ORINDA -- The City Council approved updates to its balanced 2014-15 budget on Tuesday, but is already looking ahead to avoid the deficit situation projected to set in during the 2017 fiscal year.

The City Council unanimously approved general fund operating expenses of $11.2 million, up $453,000 from the original 2014-15 budget of $10.7 million approved in June 2013.

The forecast for general fund revenues in the upcoming fiscal year were also up, by nearly $511,000 over initial projections, to $11.3 million. Revenues are likely to exceed expenses by more than $158,000, according to the budget report.

Orinda operates on a two-year budget, which it approves up front and then modifies in the second year. The 2014-15 budget was first finalized in June 2013.

Higher staff salary and benefits costs, increased legal fees and a larger-than-expected cost-of-living increase for Contra Costa Sheriff's deputies who serve as Orinda police were the main costs driving general fund expenses higher.

The budget report attributed the rise in revenue to property tax, and increased parks and recreation and planning fees.

But while the city's coffers are in good shape in the near term, Finance Director Susan Mahoney cautioned the council that current spending levels will start to outpace revenues in 2017, forcing the city to borrow from reserves in 2018 and 2019 -- a move that would violate Orinda's reserves policy.

Stagnant property tax revenues and rising employee costs are the main factor, Mahoney said, recommending the council use caution in approving any new expenditures that are not paid for by corresponding fees.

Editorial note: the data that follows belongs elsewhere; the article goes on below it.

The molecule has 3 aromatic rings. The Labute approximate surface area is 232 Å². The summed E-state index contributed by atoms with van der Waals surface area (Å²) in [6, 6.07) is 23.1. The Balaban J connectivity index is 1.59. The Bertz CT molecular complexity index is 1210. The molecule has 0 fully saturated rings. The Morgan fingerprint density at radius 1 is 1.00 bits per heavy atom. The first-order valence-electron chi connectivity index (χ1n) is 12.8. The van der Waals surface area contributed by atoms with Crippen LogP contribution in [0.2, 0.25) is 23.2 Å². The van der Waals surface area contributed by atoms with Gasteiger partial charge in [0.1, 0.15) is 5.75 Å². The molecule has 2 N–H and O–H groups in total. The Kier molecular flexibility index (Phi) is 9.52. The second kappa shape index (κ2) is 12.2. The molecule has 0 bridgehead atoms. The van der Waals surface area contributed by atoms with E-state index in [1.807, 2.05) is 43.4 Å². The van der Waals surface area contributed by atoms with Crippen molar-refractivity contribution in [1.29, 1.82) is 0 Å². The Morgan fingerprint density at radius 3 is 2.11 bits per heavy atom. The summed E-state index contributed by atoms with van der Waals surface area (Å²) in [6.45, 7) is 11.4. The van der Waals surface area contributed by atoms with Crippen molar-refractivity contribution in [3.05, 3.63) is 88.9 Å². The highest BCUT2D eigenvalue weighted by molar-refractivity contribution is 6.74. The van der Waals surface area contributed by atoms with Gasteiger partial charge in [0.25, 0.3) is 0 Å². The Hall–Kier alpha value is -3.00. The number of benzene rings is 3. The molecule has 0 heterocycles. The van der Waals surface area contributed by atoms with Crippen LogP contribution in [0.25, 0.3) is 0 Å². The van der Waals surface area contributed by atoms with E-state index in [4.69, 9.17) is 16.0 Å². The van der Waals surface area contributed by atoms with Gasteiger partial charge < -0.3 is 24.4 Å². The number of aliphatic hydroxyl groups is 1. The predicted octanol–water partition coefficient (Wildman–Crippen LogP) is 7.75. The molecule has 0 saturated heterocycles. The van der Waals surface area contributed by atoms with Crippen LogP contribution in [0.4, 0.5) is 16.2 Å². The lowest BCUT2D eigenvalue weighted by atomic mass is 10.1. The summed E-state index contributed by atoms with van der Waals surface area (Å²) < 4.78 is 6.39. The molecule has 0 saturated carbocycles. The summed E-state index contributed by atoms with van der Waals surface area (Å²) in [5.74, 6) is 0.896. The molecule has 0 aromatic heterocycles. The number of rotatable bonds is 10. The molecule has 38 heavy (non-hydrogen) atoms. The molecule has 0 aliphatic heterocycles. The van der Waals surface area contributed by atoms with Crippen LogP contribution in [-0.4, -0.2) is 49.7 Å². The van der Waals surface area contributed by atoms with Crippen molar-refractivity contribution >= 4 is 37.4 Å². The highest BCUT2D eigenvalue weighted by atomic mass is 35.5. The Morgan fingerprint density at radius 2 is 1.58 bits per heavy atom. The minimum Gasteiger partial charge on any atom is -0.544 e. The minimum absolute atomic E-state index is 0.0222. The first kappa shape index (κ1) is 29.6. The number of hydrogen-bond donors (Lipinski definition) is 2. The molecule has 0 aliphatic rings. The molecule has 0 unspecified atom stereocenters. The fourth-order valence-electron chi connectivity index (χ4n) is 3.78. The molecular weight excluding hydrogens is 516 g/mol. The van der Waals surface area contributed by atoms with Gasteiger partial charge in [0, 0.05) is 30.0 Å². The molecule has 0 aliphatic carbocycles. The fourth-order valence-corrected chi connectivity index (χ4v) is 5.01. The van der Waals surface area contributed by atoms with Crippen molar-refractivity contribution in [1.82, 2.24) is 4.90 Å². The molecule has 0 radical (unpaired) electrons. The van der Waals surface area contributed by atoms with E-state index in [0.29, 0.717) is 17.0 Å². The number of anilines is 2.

Mahoney did, however, say that Orinda's increasingly tight real estate market may push home prices, and therefore property tax revenue, higher than the current conservative outlook.

"Everyone I've talked to has been very optimistic," she said.

Council members were receptive to Mahoney's caution. Vice Mayor Steve Glazer thanked city staff for its "appropriate guidance" on the fiscal forecast, and said the council will use discipline in making future decisions.

As far as Orinda running a deficit, Glazer said, "It will never happen."

Mayor Sue Severson also said the council would begin looking for ways to reduce spending in 2017 once workshops for that budget cycle begin early next year.

Orinda is not the first community in Lamorinda to face this situation; Moraga and Lafayette officials have said they could be in a similar spot in the next few years, though they remain confident that conservative governance can steer the town clear of major budget trouble.

In a separate discussion, the council also approved $102,000 to pay for an Environmental Impact Report to evaluate impacts of affordable housing developments proposed in the upcoming, fifth version of Orinda's Housing Element plan. The Housing Element is a state-mandated plan that requires cities to show where they could host low-income or affordable housing.

Orinda had originally planned to do a less rigorous "negative declaration" environmental report for a proposed multifamily housing development on Santa Maria Way, but agreed to do the EIR as part of a settlement reached in May with the nonprofit group Advocates for Lawful Environmental Review Today, or ALERT. That group had fought for stricter environmental study of any proposed "ultradense" housing projects.

Orinda resident Daniel DeBusschere spoke against the council's EIR decision, chastising the city for settling with ALERT and calling the EIR process "an albatross."

DeBusschere also asked that the city try to keep the study's additional costs in check, something Glazer later said would remain a priority. The city plans to submit the EIR costs to the state for reimbursement as a mandated expense, but Glazer said he was skeptical the request would be granted.

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